By Ben Westhoff and Sarah Purkrabek
By Steve Brennan
By Joseph Hess
By Allsion Babka
By Kelsey McClure
By RFT Music
By Christian Schaeffer
By Gabriel San Roman
The tribute album may be the trickiest art form in popular music. You must pick a worthy subject, someone whose songwriting is durable enough to be beaten around by lesser life forms. You must find the right bands -- and not merely good bands, but a variety of bands. Nothing is more boring than a tribute album made entirely by followers of the guest of honor's sound. And at the center of every tribute is a dark question: Aside from a quick novelty listen, why would you sit through a cover album, when the original's recordings are sitting right there? I can think of only one tribute album that stands out as a real work of art: Virus 100, the Dead Kennedys tribute featuring everyone from Mojo Nixon to the Disposable Heroes of Hiphoprisy doing insane covers of the punk legends. But in most cases the real question is: Why bother?
Maybe, Kip Louisuggests, because someone needs a shot at redemption. Loui is the mastermind behind the new Chuck Berry tribute album, Brown Eyed Handsome Man. The idea for the album germinated while Loui was putting together an hour of Berry's music for a KDHX (88.1 FM) special.
"In the process of producing that segment, I was reacquainted with Chuck and what he had done, and was just reminded all over again how vital and alive and crucial those 1950s recordings are," Loui recounts. "They're the blueprint, plain and simple, for rock & roll."
But it would take something a little darker to really get the balling rolling for Loui.
"A few months later at band practice [with the Rockhouse Ramblers], somehow Chuck's name came up, and someone, of course, made a dirty joke. And I chortled along with everybody. But then I was driving home, and I thought: You know, that kind of bothers me. I realized where we'd come to a point where even in his hometown, the man had become a punchline to a dirty joke."
Well, yeah, a little. It's kinda hard to picture the man without, well, you know, picturing him.
"He's like the crazy uncle who did something kind of scary at the Christmas party one year, and now we're all kind of afraid of him," Loui continues. "People had either forgotten what he had done, or they had never known because they were too young."
After an Internet search revealed no Chuck Berry tribs (there are a few out there, actually, according to A Collector's Guide to the Music of Chuck Berry, starting with 1964's instrumental Bill Black's Combo Plays the Tunes of Chuck Berry), Loui got down to the business of putting one together.
"I started making phone calls among people I knew, and they almost all said yes, and said yes enthusiastically," he says. "Because they knew it was time to do something for Chuck. It was almost a matter of civic pride."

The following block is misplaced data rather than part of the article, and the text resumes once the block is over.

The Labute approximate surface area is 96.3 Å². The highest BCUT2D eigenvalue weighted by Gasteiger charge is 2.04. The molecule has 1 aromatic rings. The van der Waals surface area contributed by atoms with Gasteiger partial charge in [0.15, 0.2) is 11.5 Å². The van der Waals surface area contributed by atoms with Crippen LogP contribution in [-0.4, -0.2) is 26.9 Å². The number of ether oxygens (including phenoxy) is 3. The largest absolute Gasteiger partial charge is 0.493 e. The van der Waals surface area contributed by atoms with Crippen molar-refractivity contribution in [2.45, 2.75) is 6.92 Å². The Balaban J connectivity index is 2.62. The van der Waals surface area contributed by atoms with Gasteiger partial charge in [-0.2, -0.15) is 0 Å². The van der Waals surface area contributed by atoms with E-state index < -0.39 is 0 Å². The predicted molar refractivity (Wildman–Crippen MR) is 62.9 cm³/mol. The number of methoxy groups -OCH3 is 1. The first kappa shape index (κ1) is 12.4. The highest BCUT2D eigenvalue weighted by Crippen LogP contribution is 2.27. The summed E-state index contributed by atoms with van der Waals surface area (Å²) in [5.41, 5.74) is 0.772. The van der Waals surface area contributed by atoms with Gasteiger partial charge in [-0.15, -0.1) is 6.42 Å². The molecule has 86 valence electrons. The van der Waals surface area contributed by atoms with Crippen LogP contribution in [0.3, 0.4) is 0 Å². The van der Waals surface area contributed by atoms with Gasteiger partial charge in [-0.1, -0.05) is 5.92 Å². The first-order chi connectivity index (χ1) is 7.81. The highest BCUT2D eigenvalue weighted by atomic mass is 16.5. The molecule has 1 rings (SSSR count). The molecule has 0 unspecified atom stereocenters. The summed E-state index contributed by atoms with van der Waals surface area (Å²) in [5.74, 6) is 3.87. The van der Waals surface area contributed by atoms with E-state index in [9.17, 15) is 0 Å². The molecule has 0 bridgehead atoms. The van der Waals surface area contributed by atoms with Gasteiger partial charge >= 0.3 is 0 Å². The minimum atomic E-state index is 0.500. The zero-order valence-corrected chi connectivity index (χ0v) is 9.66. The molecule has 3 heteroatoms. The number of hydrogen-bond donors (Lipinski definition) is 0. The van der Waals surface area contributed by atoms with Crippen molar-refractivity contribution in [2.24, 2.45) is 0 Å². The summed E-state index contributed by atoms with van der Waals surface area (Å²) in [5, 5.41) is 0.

The CD is about as St. Louis as toasted ravioli. It's being put out by the local Undertow label, and the proceeds are going to go to KDHX. The CD boasts some big names from around the Lou, including the Skeletons, Jay Farrar, the Soulard Blues Band, Bennie Smith and, most notably, the legendary Fontella Bass, who opens up the CD with a lovely reinterpretation of "Brown Eyed Handsome Man."
But there's one name not on the disc that really pains Loui.
"The person most missing from this is Oliver Sain," he says. "He agreed to contribute a track. His band came in and laid down the backing track. He was scheduled to come in, and three days before he was coming in he passed away. It was tragic. I got to hang with him, though, while his band laid down their tracks. It was something else."
Oddly, the disc doesn't feature Chuck Berry's name -- its full title is Brown Eyed Handsome Man: St. Louis Salutes the Father of Rock N' Roll -- and therein lies a tale of woe. "We couldn't acquire the rights in time for the release date," Loui explains. "Both his name and his image are trademarked, which were legalities we didn't fully comprehend until it was too late. It was our fault."
Loui is well aware of the more prosaic pitfalls of producing a tribute album.
"I desperately wanted something that doesn't suck and wasn't boring," he confides. "So many tribute CDs that I come across are well-intentioned but ultimately kind of dull. I didn't want people to regurgitate bar-band versions of the songs. I wanted them to dig into it."
Do they succeed? More or less. Generally speaking, it'd have been nice to see a few radical reinterpretations, by artists whose music is far away from Berry's influence: a crunk act like Ruka Puff, say, or someone lost in noise like Tone Rodent. The Cajun folks in Gumbohead should have been forced to pick any song other than the obvious "You Never Can Tell." But along with the boss Bass track, Waterloo's very quiet "No Particular Place to Go" and the Highway Matrons' raucous "Sweet Little Sixteen" are standouts. And some tracks -- like the Trip Daddys' "Johnny B. Goode," for instance -- certainly meet the rock requirement and aren't just regurgitations, but rather the kind of renditions you'd wantto hear in a bar.